Activist on ‘Mavi Marmara’ Black Sea ferry hijacker

Tekir attempted to bring Chechneya war to world's attention.

August 24, 2010 01:59
1 minute read.
An IDF solider beaten after boarding the Gaza prot

IDFsoliderbeatenOnFlotilla311. (photo credit: IDF Spokesperson.)


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One of the men on the Mavi Marmara spent three years in a Turkish prison for hijacking a ferry in the Black Sea in 1996; this indicates just who the “activists” were on the boat that tried to break the Gaza blockade on May 31, Foreign Ministry officials said Monday.

The Turkish newspaper Hurrieyt reported over the weekend that Erdinc Tekir, who was hurt during the IDF raid on the boat, was among the ninemember team that hijacked the Black Sea ferry to bring the 1996 war in Chechneya to the world’s attention. Tekir spent some three and a half years in prison for the incident.

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"This shows what kind of people were on the ship,” one Foreign Ministry official said.

“There were people with a history of violence, and willingness to use it.” The official said Israel hoped the UN panel that was established to probe the Gaza flotilla incident would look into who was on the boat. The panel needs to “shed light on what really happened for the whole world to see.”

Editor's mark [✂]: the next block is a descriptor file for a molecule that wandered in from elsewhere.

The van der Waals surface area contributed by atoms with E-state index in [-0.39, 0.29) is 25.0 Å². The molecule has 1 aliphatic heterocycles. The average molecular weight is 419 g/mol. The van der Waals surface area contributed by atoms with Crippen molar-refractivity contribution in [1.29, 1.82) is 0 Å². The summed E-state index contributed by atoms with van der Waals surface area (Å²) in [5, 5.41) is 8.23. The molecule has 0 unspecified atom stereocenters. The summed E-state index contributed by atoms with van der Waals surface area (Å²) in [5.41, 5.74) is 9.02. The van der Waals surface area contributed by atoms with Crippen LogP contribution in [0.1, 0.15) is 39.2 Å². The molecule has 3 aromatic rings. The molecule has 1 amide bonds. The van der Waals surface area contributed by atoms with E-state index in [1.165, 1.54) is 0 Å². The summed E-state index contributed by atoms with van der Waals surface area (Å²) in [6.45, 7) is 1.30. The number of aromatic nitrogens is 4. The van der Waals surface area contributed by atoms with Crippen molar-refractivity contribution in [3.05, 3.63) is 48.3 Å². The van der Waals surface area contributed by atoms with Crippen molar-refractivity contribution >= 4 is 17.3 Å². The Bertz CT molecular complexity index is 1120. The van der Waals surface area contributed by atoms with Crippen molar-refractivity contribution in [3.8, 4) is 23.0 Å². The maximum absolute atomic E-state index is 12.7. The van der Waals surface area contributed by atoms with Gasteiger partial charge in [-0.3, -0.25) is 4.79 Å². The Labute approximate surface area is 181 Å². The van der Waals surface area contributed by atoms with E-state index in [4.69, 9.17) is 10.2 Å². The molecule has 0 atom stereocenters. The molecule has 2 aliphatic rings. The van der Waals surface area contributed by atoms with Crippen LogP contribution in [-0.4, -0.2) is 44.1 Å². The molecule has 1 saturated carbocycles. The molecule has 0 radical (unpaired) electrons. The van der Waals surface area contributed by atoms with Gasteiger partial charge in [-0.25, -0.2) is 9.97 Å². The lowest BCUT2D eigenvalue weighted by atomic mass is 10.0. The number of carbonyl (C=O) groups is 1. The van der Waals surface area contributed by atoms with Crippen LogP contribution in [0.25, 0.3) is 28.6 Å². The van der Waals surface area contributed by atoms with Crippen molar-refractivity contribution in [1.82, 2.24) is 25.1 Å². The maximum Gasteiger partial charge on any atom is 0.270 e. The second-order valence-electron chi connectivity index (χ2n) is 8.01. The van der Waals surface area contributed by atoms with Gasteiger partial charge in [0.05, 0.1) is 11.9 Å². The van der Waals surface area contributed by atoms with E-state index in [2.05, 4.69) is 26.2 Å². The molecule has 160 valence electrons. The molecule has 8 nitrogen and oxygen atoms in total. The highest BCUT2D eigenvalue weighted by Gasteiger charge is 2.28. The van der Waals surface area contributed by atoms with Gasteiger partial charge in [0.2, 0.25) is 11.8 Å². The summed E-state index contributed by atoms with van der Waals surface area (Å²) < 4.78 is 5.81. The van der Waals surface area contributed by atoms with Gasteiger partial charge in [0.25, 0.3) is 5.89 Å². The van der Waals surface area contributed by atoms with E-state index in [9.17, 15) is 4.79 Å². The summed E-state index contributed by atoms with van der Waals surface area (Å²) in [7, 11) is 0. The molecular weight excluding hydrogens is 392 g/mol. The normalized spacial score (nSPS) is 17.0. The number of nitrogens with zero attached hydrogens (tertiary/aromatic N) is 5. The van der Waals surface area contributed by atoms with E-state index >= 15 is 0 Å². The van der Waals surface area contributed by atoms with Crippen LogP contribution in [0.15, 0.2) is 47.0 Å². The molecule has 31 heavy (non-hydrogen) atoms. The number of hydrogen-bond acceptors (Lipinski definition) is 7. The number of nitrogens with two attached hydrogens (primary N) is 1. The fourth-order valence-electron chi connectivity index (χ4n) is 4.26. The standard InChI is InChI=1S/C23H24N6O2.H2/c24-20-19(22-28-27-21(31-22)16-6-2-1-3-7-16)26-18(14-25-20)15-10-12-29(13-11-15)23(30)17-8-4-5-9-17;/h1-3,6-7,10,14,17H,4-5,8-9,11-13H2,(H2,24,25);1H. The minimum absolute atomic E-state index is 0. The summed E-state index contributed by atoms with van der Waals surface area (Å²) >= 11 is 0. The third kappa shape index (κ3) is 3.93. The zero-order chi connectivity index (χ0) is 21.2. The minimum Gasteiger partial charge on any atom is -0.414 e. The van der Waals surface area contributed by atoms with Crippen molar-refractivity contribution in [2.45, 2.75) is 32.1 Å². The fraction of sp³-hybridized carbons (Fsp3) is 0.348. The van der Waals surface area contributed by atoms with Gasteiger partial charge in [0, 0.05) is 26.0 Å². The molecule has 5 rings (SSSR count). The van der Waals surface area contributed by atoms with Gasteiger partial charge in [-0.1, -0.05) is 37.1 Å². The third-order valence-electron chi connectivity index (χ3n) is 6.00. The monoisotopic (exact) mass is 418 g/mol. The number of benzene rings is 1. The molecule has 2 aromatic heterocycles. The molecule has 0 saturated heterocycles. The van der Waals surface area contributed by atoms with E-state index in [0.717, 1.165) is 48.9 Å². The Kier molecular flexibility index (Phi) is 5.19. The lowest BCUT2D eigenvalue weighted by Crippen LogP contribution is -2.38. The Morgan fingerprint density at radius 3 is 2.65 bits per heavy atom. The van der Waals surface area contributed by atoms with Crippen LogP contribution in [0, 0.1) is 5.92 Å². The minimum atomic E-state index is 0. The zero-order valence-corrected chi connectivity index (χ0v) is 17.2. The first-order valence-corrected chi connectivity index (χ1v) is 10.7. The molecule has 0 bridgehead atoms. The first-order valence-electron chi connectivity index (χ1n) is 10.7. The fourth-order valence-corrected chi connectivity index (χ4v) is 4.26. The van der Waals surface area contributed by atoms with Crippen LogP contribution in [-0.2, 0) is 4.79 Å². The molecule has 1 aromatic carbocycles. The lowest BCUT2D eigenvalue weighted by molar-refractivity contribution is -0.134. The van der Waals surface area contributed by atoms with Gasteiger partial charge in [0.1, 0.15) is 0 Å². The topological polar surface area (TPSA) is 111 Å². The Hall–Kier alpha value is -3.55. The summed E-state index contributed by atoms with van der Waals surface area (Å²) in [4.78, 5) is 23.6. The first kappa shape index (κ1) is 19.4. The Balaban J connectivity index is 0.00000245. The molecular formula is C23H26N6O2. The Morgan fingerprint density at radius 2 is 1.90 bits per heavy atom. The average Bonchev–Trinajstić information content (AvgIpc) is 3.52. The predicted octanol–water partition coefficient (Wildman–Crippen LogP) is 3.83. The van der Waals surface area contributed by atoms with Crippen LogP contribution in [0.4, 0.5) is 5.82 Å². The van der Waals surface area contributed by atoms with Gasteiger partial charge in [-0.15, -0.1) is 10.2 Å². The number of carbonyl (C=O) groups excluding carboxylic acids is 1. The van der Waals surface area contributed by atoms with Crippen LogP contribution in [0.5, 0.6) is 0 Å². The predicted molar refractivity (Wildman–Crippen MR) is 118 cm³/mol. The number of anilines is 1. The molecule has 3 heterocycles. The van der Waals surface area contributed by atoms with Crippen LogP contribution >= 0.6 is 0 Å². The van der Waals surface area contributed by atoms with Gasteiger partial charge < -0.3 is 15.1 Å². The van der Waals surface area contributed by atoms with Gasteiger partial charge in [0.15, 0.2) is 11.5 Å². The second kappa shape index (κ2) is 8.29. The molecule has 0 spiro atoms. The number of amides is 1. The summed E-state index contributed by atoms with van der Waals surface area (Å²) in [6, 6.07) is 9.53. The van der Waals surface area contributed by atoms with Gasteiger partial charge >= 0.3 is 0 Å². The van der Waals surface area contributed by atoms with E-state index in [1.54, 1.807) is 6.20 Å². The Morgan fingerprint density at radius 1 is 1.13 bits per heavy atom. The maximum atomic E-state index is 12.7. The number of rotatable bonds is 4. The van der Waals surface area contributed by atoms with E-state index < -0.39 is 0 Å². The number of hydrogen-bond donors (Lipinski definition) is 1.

The ferry hijacking on the Black Sea took place during the First Chechen War; it ended without bloodshed after three days with the safe release of more than 219 unharmed captives. Another 13 people were hospitalized from illness and injuries.

The Panamanian-registered ferry, named the Avrazya, was hijacked in Istanbul on January 16, 1996, as it was about to leave for Sochi, Russia. The terrorists, six Turks of Caucasian origin like Tekir, two Chechens and an ethnic Abkhaz from Abkhazia, had planned to blow up the ferry with 114 Russian hostages to draw attention to Chechnya’s plight.

The Istanbul-born Tekir was sentenced to more than eight years in Turkish prison, but spent less than half that time, some 3 1/2 years, behind bars.

Tekir was quoted as telling Hurriyet that the group that hijacked the ferry – and Israel – were both “pirates,” but “we were the pirates of goodness,” while Israel was “cruel.”

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